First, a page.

What is a DDoS/DoS Attack? | DDoS Meaning

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What is a DDoS/DoS (Distributed Denial-of-Service) Attack?

A distributed denial-of-service (DDoS/DoS) attack is a malicious attempt to disrupt the normal traffic of a targeted server, service or network by overwhelming the target or its surrounding infrastructure with a flood of Internet traffic.

DDoS attacks achieve effectiveness by utilizing multiple compromised computer systems as sources of attack traffic. Exploited machines can include computers and other networked resources such as IoT devices.

From a high level, a DDoS attack is like an unexpected traffic jam clogging up the highway, preventing regular traffic from arriving at its destination.

How does a DDoS/DoS attack work?

DDoS attacks are carried out with networks of Internet-connected machines.

These networks consist of computers and other devices (such as IoT devices)which have been infected with malware, allowing them to be controlled remotely by an attacker. These individual devices are referred to as bots (or zombies), and a group of bots is called a botnet.

Once a botnet has been established, the attacker is able to direct an attack by sending remote instructions to each bot.

When a victim’s server or network is targeted by the botnet, each bot sends requests to the target’s IP address, potentially causing the server or network to become overwhelmed, resulting in a denial-of-service to normal traffic.

Because each bot is a legitimate Internet device, separating the attack traffic from normal traffic can be difficult.

DoS attacks typically fall in 2 categories:

Buffer overflow attacks

An attack type in which a memory buffer overflow can cause a machine to consume all available hard disk space, memory, or CPU time. This form of exploit often results in sluggish behavior, system crashes, or other deleterious server behaviors, resulting in denial-of-service.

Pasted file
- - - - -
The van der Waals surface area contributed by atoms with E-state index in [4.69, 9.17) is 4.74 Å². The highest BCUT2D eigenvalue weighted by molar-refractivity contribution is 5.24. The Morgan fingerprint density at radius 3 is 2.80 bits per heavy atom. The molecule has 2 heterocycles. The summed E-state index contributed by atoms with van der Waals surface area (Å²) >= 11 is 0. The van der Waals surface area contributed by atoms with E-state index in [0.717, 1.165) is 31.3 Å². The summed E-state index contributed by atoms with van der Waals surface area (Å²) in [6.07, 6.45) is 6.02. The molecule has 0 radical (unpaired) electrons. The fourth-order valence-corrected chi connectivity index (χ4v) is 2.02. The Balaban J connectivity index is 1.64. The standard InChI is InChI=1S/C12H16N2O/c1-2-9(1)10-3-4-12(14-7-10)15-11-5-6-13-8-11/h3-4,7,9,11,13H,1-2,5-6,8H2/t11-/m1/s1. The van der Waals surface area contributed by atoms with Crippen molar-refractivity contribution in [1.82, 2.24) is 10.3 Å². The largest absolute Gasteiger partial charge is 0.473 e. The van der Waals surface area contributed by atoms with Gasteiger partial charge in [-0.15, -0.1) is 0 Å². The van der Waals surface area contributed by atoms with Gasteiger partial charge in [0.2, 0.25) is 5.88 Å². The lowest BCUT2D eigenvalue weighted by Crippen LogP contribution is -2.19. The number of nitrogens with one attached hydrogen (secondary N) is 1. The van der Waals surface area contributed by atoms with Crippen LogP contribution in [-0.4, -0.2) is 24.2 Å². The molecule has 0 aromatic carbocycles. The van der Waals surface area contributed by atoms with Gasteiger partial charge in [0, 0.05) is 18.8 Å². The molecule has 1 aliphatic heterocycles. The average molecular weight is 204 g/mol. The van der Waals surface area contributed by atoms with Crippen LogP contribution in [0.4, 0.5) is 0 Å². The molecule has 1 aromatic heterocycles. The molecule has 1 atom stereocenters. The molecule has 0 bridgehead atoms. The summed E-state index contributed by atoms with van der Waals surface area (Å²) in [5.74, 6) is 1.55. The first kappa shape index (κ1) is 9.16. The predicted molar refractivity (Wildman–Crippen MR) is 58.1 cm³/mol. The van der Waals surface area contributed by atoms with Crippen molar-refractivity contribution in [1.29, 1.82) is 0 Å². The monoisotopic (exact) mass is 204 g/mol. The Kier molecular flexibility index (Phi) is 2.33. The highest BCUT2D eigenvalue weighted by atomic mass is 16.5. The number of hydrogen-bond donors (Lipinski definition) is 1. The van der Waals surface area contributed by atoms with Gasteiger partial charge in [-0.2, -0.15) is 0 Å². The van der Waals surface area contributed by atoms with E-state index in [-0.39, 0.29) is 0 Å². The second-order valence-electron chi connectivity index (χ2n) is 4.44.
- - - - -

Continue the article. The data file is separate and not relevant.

Flood attacks

By saturating a targeted server with an overwhelming amount of packets, a malicious actor is able to oversaturate server capacity, resulting in denial-of-service. In order for most DoS flood attacks to be successful, the malicious actor must have more available bandwidth than the target.

How can you tell if a computer is experiencing a DoS attack?

While it can be difficult to separate an attack from other network connectivity errors or heavy bandwidth consumption, some characteristics may indicate an attack is underway.

Indicators of a DoS attack include:


  • Atypically slow network performance such as long load times for files or websites
  • The inability to load a particular website such as your web property
  • A sudden loss of connectivity across devices on the same network

What is the difference between a DDoS attack and a DOS attack?

The distinguishing difference between DDoS and DoS is the number of connections utilized in the attack. Some DoS attacks, such as “low and slow” attacks like Slowloris, derive their power in the simplicity and minimal requirements needed to them be effective.

dos vs ddos

DoS utilizes a single connection, while a DDoS attack utilizes many sources of attack traffic, often in the form of a botnet. Generally speaking, many of the attacks are fundamentally similar and can be attempted using one more many sources of malicious traffic.

What are some historically significant DoS attacks?

Historically, DoS attacks typically exploited security vulnerabilities present in network, software and hardware design. These attacks have become less prevalent as DDoS attacks have a greater disruptive capability and are relatively easy to create given the available tools. In reality, most DoS attacks can also be turned into DDoS attacks.


A few common historic DoS attacks include:

Smurf Attack

a previously exploited DoS attack in which a malicious actor utilizes the broadcast address of vulnerable network by sending spoofed packets, resulting in the flooding of a targeted IP address.

Ping Flood

this simple denial-of-service attack is based on overwhelming a target with ICMP (ping) packets. By inundating a target with more pings than it is able to respond to efficiently, denial-of-service can occur. This attack can also be used as a DDoS attack.

Ping of Death

often conflated with a ping flood attack, a ping of death attack involves sending a malformed packet to a targeted machine, resulting in deleterious behavior such as system crashes.

How to identify a DDoS attack?

The most obvious symptom of a DDoS attack is a site or service suddenly becoming slow or unavailable. But since a number of causes — such a legitimate spike in traffic — can create similar performance issues, further investigation is usually required.

Traffic analytics tools can help you spot some of these telltale signs of a DDoS attack: